#hope

I Was 28 When I Found Out That I Had Skin Cancer. Here’s What It Taught Me

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Like many people, I grew up loving the sun, beach and being outdoors. I craved that feeling of being warmed by the sun and having it bronze my fair skin. As a teen, I never thought basking in the sun and tanning my skin could be so destructive. When I was younger, it was all about just being tan. For me, that meant not always wearing sunscreen. Little did I know how stupid I was being.

There is a very unsexy side of sunbathing and tanning beds. And I can tell you firsthand that not caring for your skin is a big mistake. I hope that you can learn from my lesson rather than go through it yourself.

My countless hours in the sun, many of which were unprotected, caught up with me eventually. What’s crazy, too, is that I didn’t even realize it at first. I had this dry, red, scaly patch on my forehead. Even though the spot had been developing for years, I didn’t think anything of it. I thought it was just from touching my face or adjusting my hair. I kept it hidden under makeup and would just go about my day. Then I was home over Thanksgiving with my family and wearing no makeup.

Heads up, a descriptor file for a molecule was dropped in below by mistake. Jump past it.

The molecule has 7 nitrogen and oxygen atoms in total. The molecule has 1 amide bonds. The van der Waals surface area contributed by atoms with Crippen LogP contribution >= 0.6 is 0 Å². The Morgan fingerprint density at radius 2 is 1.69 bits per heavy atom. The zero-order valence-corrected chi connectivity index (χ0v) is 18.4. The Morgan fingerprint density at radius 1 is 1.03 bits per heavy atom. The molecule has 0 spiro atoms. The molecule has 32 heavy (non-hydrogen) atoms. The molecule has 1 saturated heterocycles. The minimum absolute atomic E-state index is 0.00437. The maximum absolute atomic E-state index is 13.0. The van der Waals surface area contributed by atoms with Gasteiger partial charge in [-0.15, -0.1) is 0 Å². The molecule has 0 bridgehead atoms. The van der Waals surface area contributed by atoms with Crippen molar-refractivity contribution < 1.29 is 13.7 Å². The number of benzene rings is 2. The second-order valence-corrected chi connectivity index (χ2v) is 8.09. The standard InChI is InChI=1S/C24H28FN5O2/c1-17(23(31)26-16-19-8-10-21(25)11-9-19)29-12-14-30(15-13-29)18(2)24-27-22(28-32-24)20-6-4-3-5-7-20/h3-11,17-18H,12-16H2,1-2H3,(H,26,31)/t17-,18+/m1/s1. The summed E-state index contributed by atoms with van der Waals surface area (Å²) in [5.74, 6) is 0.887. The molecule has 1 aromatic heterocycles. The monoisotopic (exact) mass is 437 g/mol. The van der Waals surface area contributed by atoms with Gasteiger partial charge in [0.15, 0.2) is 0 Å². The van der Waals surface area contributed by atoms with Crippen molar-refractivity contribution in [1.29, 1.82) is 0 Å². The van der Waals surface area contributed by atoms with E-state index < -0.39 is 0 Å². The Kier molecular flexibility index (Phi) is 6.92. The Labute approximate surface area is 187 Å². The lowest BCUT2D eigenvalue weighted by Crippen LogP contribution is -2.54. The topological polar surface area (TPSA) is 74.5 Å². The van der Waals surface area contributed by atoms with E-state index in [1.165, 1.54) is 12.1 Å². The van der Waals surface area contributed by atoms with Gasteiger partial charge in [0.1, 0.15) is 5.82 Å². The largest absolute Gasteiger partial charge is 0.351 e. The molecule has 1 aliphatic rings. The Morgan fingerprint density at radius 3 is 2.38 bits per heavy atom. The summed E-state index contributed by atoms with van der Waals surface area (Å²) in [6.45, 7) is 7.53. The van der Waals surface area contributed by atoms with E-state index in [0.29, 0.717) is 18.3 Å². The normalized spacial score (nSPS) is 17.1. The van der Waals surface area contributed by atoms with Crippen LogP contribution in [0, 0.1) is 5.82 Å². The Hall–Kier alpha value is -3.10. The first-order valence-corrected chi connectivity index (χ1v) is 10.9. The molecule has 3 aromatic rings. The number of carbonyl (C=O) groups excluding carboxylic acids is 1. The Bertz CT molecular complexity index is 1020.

My brother, a physician, said, “What is that on your forehead?” I remember him examining me like doctors do, and he said very seriously, “I think you have skin cancer.” With a bit of attitude I said, “I don’t have skin cancer!”

I then went to my dermatologist the following week to find out for sure. They took a biopsy, and sure enough, I had skin cancer (basal cell carcinoma). I couldn’t believe it. I thought that only happened to people who were much older than me. I definitely was not prepared to have my head sliced open and cancer taken out of my face.

A week later, my dermatologist, Dr. Jaffe, performed Mohs surgery to remove the cancer. My forehead was cut open about the size of a quarter to remove the tumor. He told me that it was imperative that I had it taken care of right away.

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Riverchase Dermatology, Naples, Florida